Over on Twitter – as ever, a reliable source of evidence to confirm one’s most pessimistic, dark-night-of-the-soul judgements on humanity – an alleged artist is protesting loudly about being banned from the Edinburgh Fringe for being “too political” in her support of Palestine and criticism of Israel using the delightful hashtag #holohoax. A supporter responded to a critical tweet by demanding to know whether the critic had ever properly looked into the claims of Revisionists, attaching a link to a video of a lecture by David Irving with the hashtag #thucydides – and responded to a criticism of that by yours truly with the line “Revisionist history is not smearing, ask Thucydides if his histories concur with Cleons?”
I’m not sure if this is the first time that Thucydides has been expressly evoked in the cause of Holocaust denial (there are some significant examples of engagement with his ideas in the literature on the historiography of the Holocaust, above all the work of Pierre Vidal-Naquet – one of the things on my ‘to do’ list is writing up my paper from a conference in Strasbourg that looks at some of this and the wider ‘historiography of trauma’ theme) but it does seem all too depressingly obvious. Just as the term “revisionist history” is intended to make the enterprise seem virtuous and indeed authoritative – proper historians look at accounts critically and revise existing views constantly, so clearly it’s the partisans of the Holohoax who are abandoning professional standards of objectivity in favour of politically-motivated dogma – so David Irving is placed in the tradition of the sceptical and impartial Thucydides, refusing to accept received wisdom but insisting on questioning everything without fear or favour. Dissension from mainstream opinion thus becomes a sign of one’s fearless independence and hence trustworthiness.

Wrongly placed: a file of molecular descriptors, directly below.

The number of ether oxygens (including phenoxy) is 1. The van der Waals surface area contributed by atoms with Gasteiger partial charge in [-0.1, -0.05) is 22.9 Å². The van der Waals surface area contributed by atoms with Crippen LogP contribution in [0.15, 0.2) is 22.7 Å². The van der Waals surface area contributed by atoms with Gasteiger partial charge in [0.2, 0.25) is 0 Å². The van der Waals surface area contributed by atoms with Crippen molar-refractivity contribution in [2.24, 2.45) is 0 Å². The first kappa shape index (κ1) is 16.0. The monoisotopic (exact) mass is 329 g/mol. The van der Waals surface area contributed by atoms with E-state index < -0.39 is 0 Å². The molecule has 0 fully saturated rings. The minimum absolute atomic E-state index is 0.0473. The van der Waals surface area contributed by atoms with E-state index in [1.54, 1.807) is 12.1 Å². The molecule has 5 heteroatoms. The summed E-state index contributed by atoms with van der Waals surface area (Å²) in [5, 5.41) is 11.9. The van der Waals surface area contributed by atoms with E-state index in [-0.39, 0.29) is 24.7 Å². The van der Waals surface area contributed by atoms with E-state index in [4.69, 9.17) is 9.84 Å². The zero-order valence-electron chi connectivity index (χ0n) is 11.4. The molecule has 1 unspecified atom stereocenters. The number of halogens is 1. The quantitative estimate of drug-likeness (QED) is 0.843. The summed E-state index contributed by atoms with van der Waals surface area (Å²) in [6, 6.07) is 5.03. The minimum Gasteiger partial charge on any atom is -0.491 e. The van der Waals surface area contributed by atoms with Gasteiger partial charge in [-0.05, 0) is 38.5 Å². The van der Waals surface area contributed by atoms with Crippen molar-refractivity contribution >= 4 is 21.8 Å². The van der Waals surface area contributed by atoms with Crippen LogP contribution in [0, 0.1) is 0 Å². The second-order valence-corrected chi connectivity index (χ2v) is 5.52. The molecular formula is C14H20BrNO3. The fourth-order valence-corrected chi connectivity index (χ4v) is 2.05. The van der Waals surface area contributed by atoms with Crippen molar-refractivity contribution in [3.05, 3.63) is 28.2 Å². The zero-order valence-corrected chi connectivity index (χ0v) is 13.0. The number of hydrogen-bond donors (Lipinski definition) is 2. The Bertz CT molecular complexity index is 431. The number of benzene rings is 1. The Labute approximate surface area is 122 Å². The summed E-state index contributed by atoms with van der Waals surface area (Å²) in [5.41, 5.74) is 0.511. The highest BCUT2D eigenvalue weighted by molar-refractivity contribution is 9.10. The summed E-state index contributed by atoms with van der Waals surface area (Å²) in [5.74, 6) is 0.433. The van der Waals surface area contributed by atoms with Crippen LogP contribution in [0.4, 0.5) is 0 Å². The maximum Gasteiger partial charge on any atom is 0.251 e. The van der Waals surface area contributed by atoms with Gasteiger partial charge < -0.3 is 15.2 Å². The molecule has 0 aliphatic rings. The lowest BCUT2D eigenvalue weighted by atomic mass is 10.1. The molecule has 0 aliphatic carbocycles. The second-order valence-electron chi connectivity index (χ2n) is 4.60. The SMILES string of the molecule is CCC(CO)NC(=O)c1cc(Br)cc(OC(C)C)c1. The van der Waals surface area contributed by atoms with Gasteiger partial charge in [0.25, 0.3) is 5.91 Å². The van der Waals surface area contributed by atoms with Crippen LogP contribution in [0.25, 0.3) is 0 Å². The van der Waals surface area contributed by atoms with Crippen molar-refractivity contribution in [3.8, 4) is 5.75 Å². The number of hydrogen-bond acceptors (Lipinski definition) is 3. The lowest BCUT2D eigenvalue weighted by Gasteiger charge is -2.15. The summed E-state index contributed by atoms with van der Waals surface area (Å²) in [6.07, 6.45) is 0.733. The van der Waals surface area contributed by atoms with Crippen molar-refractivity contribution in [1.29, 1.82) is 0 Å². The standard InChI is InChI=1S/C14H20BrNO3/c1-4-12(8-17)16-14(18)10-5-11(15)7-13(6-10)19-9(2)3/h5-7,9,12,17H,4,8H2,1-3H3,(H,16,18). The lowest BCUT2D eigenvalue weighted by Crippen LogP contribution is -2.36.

Of course this works best if you don’t know much about Thucydides besides his inherited reputation for objectivity and reliability. Certainly his account of events differed from that of Cleon – but Cleon made no claims to be any sort of historian, and more importantly it is precisely Thucydides’ depiction of Cleon where many commentators have felt most concerned about whether he was as objective as he claimed. Somehow I don’t think that the intended message was “Revisionist history is like Thucydides: a politically-motivated hatchet job masquerading as a reliable historical account”. Thucydides is a more ambiguous and problematic example than a simplistic evocation of his reputation tends to recognise; is his demolition job on the story of the Athenian tyrannicides a noble exercise of critical historiography, concerned solely with the truth, or an underhand oligarchic assault on one of the founding myths of democracy – or, most obviously, both?